Raising Their Voices for Public Education

Meredith Shamburger for LONGVIEW NEWS-JOURNAL – December 27, 2017

Teachers Protesting at Gregg County Courthouse

Teachers Protesting at Gregg County Courthouse

This was the year I witnessed people reclaiming their voices.

How else would you describe hundreds and hundreds of East Texas teachers at the Gregg County Courthouse on a sweltering July day to rally against what they see as a fundamental lack of respect from state lawmakers for educators and public education?

Or the handful of Carthage ISD residents who spent the morning on the first day of school to protest districtwide budget and personnel cuts? Or how about the group of parents and educators who attended a community meeting featuring public education advocate Charles Foster Johnson and Texas Pastors for Children?

This seems like the year that people of all stripes decided it was time to come together and make some noise — and hopefully bring about meaningful change. I would say it worked.

Retired Gladewater teacher Suzanne Bardwell’s July protest at the courthouse focused on rising health care costs, jeopardized pension plans, a push for school vouchers and decreases in school funding at the state level, especially after this year’s general legislative session.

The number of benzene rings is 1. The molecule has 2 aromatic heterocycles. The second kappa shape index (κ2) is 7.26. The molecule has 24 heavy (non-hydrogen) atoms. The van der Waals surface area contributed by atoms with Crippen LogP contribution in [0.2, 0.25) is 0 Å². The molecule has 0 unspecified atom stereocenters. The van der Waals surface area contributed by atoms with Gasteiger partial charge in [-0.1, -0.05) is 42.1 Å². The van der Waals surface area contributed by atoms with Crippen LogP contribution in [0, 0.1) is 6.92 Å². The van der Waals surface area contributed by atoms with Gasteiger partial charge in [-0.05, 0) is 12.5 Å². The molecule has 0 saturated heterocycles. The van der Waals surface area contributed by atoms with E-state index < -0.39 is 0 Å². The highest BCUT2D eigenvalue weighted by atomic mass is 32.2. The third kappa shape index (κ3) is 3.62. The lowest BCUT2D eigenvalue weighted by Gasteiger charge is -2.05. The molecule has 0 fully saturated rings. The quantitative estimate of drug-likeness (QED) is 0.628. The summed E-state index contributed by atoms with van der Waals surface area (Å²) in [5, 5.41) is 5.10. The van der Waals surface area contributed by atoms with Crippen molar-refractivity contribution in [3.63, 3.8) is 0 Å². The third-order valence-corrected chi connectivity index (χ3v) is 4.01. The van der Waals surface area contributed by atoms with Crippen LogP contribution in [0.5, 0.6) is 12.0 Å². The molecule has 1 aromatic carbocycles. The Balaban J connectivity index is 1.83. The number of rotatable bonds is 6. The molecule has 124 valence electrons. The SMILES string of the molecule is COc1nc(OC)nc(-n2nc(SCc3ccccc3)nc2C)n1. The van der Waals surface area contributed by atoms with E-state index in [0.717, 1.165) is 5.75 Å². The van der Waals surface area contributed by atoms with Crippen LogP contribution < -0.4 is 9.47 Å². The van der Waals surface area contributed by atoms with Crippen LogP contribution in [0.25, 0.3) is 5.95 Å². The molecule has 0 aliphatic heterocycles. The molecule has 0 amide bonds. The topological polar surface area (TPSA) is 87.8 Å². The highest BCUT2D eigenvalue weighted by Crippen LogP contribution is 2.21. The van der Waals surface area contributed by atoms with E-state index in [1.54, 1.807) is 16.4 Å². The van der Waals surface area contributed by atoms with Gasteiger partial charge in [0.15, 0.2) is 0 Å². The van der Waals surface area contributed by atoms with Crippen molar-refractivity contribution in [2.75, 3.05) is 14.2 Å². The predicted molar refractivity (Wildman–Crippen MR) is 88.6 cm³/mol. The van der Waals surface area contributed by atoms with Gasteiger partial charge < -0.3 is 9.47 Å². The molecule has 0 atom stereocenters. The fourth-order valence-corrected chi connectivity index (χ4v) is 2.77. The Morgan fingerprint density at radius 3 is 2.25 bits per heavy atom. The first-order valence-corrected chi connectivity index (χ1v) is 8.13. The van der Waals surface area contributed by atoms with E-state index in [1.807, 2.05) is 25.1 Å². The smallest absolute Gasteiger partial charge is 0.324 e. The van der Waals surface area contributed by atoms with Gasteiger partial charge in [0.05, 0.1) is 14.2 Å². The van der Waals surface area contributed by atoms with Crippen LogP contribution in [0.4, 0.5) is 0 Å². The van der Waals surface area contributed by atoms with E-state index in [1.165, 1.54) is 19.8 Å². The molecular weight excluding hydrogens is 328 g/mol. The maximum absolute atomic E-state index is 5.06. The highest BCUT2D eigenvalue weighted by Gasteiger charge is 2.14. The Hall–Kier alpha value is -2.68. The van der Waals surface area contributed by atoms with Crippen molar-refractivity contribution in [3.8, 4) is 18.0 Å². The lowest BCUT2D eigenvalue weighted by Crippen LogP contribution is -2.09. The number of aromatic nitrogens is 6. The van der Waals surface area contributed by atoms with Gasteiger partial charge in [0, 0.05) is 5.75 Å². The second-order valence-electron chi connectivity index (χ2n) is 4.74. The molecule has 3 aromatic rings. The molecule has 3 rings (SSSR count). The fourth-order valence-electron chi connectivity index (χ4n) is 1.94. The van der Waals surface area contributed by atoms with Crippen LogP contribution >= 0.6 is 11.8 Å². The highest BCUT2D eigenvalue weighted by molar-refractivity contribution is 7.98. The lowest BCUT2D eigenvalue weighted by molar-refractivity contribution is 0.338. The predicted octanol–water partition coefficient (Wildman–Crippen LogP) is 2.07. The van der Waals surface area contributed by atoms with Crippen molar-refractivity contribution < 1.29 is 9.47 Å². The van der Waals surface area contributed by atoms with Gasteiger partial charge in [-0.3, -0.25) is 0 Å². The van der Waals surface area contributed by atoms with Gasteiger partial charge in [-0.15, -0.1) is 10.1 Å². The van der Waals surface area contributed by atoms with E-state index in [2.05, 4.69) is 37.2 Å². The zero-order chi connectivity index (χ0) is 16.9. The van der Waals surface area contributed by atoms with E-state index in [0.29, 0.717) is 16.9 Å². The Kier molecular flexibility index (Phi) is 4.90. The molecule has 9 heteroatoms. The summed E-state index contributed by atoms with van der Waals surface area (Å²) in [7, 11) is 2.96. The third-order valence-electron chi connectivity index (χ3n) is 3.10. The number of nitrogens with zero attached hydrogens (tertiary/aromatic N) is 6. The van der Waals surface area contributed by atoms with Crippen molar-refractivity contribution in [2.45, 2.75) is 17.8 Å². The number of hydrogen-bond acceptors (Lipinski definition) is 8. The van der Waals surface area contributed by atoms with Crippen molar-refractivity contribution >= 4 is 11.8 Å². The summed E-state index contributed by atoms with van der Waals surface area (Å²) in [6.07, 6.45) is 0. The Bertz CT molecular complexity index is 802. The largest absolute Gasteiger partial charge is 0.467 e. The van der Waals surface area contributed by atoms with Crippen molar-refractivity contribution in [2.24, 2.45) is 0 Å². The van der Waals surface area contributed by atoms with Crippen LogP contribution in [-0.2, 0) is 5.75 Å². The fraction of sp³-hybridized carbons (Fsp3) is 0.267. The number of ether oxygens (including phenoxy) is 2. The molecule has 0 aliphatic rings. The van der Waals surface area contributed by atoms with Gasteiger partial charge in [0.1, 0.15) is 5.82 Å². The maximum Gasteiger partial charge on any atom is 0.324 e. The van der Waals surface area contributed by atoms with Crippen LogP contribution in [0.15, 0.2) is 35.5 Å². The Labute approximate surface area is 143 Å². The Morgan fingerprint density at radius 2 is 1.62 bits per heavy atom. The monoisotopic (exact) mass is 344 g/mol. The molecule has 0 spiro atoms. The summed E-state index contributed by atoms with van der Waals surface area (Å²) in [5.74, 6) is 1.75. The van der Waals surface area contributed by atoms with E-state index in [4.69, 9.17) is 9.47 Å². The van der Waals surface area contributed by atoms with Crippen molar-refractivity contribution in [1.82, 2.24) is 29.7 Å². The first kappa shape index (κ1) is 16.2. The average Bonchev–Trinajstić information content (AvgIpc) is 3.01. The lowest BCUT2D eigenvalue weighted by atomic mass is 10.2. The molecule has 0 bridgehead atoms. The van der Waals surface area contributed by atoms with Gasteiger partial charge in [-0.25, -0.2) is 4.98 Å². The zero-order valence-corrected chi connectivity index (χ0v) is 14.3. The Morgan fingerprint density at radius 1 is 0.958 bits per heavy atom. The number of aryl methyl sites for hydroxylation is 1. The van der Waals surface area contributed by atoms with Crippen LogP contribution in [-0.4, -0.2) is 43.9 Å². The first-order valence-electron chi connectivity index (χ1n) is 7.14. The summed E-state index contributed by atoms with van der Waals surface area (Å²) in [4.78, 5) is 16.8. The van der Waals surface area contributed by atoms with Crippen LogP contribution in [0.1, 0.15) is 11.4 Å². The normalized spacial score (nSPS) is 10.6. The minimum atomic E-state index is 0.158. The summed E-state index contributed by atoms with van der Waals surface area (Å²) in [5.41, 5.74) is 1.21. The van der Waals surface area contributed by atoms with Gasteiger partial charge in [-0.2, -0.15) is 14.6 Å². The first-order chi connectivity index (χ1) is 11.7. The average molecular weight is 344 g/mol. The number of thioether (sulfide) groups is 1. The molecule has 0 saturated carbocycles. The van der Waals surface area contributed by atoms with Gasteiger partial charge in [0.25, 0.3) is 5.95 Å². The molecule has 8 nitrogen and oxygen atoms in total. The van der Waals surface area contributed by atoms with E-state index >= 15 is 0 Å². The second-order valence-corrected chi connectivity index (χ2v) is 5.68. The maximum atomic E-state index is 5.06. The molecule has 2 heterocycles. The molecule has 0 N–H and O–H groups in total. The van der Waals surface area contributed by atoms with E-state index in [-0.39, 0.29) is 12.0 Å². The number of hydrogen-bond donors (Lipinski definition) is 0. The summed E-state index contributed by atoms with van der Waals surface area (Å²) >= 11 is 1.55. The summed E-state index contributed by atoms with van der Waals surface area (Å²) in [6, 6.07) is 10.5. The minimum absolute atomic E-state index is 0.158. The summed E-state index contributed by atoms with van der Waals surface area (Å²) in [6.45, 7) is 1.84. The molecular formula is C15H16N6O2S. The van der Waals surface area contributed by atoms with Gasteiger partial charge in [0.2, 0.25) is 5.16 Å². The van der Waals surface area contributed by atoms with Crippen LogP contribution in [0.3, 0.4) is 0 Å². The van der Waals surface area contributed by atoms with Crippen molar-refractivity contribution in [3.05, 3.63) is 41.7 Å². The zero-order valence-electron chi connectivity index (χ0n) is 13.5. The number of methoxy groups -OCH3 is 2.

“We’ve got to begin using our teacher voices, people,” Bardwell told the crowd. “We’ve got to stand together for ourselves. We’ve got to stand for the retirees, and we’ve got to stand for teachers and the public school employees in the system right now.”

If you don’t think the sight of hundreds of angry teachers had an impact on the issues they were talking about, just ask state Rep. Gary VanDeaver, R-New Boston. He told a group of superintendents and administrators in September that the rally had an effect in Austin.

“July 12, we had that rally (in Longview),” VanDeaver said. “You want to know what happened on July 13? The lieutenant governor announced in a press conference that school funding, retired teachers would be a priority in the special session. The governor placed those items on call for the special session.”

I’m always glad when I get to cover a protest. It means people are getting involved in their community, and they’re (usually) trying to make things better. Seeing hundreds of people taking an active interest in government this year has been inspiring.

But VanDeaver, Bardwell and I share the same concern: People have to vote, too. Regardless of the political issue at hand or which side of the aisle you’re on, too many people don’t bother to cast ballots.

Voting is the other way you let your elected officials know how you feel. It’s how you make sure your representatives do, in fact, represent you. And there are too many people in East Texas who are not voting in any election, whether it’s a presidential election or to decide a school board representative.

Next year, I hope, is the year people reclaim their vote.

Read the entire article here…